The Opioid Crisis is Also Leading to a Cocaine Crisis

As America goes through a major opioid crisis, many are focused on reducing addictions to prescription painkillers. But it turns out there's another drug people need to worry about as well: cocaine.

Buzzfeed conducted a major investigation in America's opioid crisis and found that another drug is experiencing a surge as well. According the site, cocaine deaths rose an astonishing 52 percent between 2015 and 2016. While researchers aren't 100 percent sure why overdoses are rising, one of the major factors is fentanyl.

Fentanyl is a powerful opioid that's usually reserved for only medical cases where people are in extreme pain. But it's also become one of the most popular opioids on the streets. Fentanyl is often mixed with other drugs, such as heroin or cocaine. So when statistics show heroin and cocaine overdose deaths are increasing, it's at least partly due to mixing with fentanyl. For instance, CDC reported less than 200 cases of cocaine mixed with fentanyl overdoses in 2012. But that number rose to 4,100 in 2016 and accounted for around 40 percent of all cocaine overdoses.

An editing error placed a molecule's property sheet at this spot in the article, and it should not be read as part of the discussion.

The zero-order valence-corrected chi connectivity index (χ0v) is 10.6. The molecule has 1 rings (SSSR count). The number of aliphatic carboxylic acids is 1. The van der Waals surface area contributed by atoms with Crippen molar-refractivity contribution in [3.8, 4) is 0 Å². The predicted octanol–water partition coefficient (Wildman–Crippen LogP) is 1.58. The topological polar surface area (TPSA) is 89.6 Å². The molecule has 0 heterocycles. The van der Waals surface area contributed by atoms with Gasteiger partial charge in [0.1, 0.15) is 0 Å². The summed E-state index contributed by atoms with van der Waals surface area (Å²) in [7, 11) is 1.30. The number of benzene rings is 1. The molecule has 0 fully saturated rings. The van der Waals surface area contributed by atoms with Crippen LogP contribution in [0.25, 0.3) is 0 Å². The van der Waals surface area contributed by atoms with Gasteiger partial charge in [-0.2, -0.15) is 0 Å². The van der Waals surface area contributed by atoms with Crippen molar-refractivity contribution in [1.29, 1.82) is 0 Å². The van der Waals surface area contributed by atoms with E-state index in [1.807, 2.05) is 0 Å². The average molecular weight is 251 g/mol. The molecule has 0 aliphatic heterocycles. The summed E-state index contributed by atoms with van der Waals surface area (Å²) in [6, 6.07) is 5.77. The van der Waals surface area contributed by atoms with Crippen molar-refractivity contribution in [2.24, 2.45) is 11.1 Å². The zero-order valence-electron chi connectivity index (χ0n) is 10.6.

The issue appears to also be worse on the East Coast, and particularly the Northeast. Many cocaine overdoses come from mixtures with fentanyl, but in the western part of the country, there are very few mixing-related deaths. The problem is the CDC, which keeps track of these statistics, can't determine whether a cocaine overdose death occurred due to an intentional mixing of fentanyl and cocaine or from dealers combining the two with the buyer unaware.

So it's not only a opioid crisis anymore, but a cocaine and heroin crisis as well.

Good thing the Trump administration is ignoring popular solutions to the problem!

(h/t Buzzfeed)

Latest.

The safest way to consume cannabis is through edibles, according to the average American. That's what researchers found after a recent survey 9,000 respondents across the United States. The study - which has been published in the Journal of General Internal Medicine - discovered that 25 percent of respondents picked cannabis-infused edibles as the safest form of marijuana consumption.